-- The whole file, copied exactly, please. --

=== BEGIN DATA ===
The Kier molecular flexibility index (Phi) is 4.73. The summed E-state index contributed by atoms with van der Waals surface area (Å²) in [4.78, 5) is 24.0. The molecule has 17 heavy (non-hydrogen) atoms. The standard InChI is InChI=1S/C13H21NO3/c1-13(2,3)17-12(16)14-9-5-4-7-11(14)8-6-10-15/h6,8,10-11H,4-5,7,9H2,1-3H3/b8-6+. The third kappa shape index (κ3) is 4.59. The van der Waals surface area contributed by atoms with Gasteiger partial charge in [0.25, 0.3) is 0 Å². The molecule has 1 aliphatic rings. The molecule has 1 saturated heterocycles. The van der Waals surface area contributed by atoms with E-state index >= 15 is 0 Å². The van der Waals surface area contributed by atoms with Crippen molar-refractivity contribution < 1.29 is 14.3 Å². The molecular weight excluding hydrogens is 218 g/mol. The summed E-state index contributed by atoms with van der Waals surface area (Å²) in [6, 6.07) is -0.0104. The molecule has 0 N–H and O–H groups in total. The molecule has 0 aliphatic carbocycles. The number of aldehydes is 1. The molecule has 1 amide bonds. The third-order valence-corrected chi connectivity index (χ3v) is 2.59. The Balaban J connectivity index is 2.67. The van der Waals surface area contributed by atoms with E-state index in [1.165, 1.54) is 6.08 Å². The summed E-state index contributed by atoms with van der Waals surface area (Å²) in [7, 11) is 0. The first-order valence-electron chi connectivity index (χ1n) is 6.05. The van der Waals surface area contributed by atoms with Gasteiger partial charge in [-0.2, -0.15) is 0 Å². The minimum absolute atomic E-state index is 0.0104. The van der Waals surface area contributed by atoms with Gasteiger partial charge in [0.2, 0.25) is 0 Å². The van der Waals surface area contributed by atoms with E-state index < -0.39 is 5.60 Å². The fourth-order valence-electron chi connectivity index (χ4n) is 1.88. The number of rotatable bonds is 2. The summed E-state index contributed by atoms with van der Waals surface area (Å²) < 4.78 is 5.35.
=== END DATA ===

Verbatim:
The Kier molecular flexibility index (Phi) is 4.73. The summed E-state index contributed by atoms with van der Waals surface area (Å²) in [4.78, 5) is 24.0. The molecule has 17 heavy (non-hydrogen) atoms. The standard InChI is InChI=1S/C13H21NO3/c1-13(2,3)17-12(16)14-9-5-4-7-11(14)8-6-10-15/h6,8,10-11H,4-5,7,9H2,1-3H3/b8-6+. The third kappa shape index (κ3) is 4.59. The van der Waals surface area contributed by atoms with Gasteiger partial charge in [0.25, 0.3) is 0 Å². The molecule has 1 aliphatic rings. The molecule has 1 saturated heterocycles. The van der Waals surface area contributed by atoms with E-state index >= 15 is 0 Å². The van der Waals surface area contributed by atoms with Crippen molar-refractivity contribution < 1.29 is 14.3 Å². The molecular weight excluding hydrogens is 218 g/mol. The summed E-state index contributed by atoms with van der Waals surface area (Å²) in [6, 6.07) is -0.0104. The molecule has 0 N–H and O–H groups in total. The molecule has 0 aliphatic carbocycles. The number of aldehydes is 1. The molecule has 1 amide bonds. The third-order valence-corrected chi connectivity index (χ3v) is 2.59. The Balaban J connectivity index is 2.67. The van der Waals surface area contributed by atoms with E-state index in [1.165, 1.54) is 6.08 Å². The summed E-state index contributed by atoms with van der Waals surface area (Å²) in [7, 11) is 0. The first-order valence-electron chi connectivity index (χ1n) is 6.05. The van der Waals surface area contributed by atoms with Gasteiger partial charge in [-0.2, -0.15) is 0 Å². The minimum absolute atomic E-state index is 0.0104. The van der Waals surface area contributed by atoms with Gasteiger partial charge in [0.2, 0.25) is 0 Å². The van der Waals surface area contributed by atoms with E-state index < -0.39 is 5.60 Å². The fourth-order valence-electron chi connectivity index (χ4n) is 1.88. The number of rotatable bonds is 2. The summed E-state index contributed by atoms with van der Waals surface area (Å²) < 4.78 is 5.35.